Why is U.S. Higher Education Underusing Technology?

By Amanda Debenham, Communications Officer, Edmonton

If there is an abundance of technology available to professors, and it is known to be helpful in the classroom, why aren't more professors using it to its full potential when teaching? Larry Cuban, Professor Emeritus of Education at Stanford University, United States, provided his thoughts on this question during a talk at the University of Alberta's TELUS Centre yesterday. One of the great things about having an office on campus is being able to take in some of the great events that happen here. I had the pleasure of attending Taste of Technology 2.0, hosted by the University of Alberta's Centre for Teaching and Learning, which focused on promoting excellence and innovation in teaching with technology.

Keynote speaker Larry Cuban kicked-off the event with a talk on 'Change without Reform: Technology Access, Use, and Outcomes in U.S. Higher Education'. He explained the differences between change and reform in university curriculum and instruction, and how these apply to the puzzle of abundant access to technology on campuses, with still limited use of these resources in teaching.

According to Cuban, many U.S. professors feel a "tug of war" between their duties to teach, and their requirements to conduct research and publish. This pressure, he suggests, comes from the higher level university administration. "The dominant beliefs among top Stanford administrators and most higher education officials across the United States is that there should be no conflict between research and teaching," says Cuban. This is despite there being no real evidence showing a relationship between being a top ranked teacher and a top ranked researcher. As a recent Stanford University president (who was not named) noted:

In an age when technology can deliver information, if not teaching, to everyone's home by videotape, cable or the internet, perhaps the only thing about a university that is irreplaceable is the link between teaching and research in the laboratory and the classroom, the working environment that both requires and makes possible a brand of camaraderie between professors and students.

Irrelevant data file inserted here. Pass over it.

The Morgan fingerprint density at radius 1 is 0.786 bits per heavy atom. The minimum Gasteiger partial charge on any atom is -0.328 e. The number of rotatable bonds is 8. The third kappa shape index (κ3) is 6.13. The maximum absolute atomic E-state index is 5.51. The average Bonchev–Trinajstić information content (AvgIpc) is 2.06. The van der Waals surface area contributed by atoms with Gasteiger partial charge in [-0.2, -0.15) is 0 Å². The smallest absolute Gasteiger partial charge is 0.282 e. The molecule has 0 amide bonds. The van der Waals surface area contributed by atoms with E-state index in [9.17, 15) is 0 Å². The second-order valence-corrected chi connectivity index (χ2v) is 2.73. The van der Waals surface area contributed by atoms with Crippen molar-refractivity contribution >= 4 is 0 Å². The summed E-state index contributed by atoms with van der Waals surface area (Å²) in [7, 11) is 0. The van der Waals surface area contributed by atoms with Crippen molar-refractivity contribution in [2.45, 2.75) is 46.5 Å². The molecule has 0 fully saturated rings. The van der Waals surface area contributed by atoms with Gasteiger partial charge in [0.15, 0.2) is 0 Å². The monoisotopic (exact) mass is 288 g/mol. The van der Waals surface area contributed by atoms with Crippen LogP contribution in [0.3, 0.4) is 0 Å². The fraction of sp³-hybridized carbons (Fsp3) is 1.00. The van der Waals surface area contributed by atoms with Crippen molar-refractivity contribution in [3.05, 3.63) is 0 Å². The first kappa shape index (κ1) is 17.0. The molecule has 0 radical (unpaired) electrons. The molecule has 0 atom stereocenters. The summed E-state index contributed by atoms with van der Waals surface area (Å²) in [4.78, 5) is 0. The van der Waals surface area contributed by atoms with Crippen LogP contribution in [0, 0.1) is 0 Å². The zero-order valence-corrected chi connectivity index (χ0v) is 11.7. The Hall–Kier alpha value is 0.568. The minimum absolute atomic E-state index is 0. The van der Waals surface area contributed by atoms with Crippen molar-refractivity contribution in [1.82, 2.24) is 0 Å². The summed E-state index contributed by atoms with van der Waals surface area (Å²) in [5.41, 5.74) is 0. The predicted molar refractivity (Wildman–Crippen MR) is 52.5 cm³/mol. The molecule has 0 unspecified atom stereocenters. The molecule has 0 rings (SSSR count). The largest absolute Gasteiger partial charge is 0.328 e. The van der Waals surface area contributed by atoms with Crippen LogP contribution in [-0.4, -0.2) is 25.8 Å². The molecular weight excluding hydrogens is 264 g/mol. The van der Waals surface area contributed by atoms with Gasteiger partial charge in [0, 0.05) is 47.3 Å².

Cuban argues that despite many people's beliefs, the two central tasks of a professor (teaching and research) are, in fact, in conflict with one another, leaving them with hard choices to make. "Professors calculate trade-offs and time and energy, and invariably choose those tasks that advance their research agenda," says Cuban. "And why shouldn't they make those kinds of choices? All university incentives, rewards and prestige goes to those researchers who are nationally and internationally known, and who publish in top ranked journals."

Now, how does this conflict relate to the use, or under-use, of technology? According to Gerhard Casper, a recent Stanford University President, "Appropriate use of information resources can increase faculty productivity; help retain, and engage the brightest students; and enrich students' learning experiences and faculty teaching methods. Technology may enhance income opportunities for the university and potentially reduce costs of delivering education."

"This rationale for using new technologies at Stanford connects the quest for efficiency, and faculty productivity and research, to the goals of better teaching and learning," says Cuban. "But what they often overlook in their enthusiasm is that these new devices both change, but also preserve, a primary way of teaching in universities."

How is faculty using electronic devices? Based on a number of surveys, almost all faculty members use computers for research, publishing, and classroom preparation. However, when asked how often they use other kinds of technical devices for collaborative classroom projects '€” perhaps like Cybera's Cyberports for advanced videoconferencing '€” four out of five professors said they never use such technology. This, Cuban continues his argument, is because most professors don't have time to learn new technologies and investigate how to apply them to their teaching methods.

"Faculty cannot do it all given their own interests and available time and energy," he says. "They construct compromises that ease their conflicts between the institutions demands for doing research, producing scholarship and teaching courses effectively. So it comes to no surprise, then, that expecting faculty to improve teaching [through learning and integrating new technology] and student learning competes with the professorial and institutional preferences for doing research and publishing articles and books."

What do you think the future of technology in the classroom looks like? Will it continue to be underutilized, or do you think universities and professors will alter their way of thinking to give teachers more time to teach through advanced technology? Leave your comments below.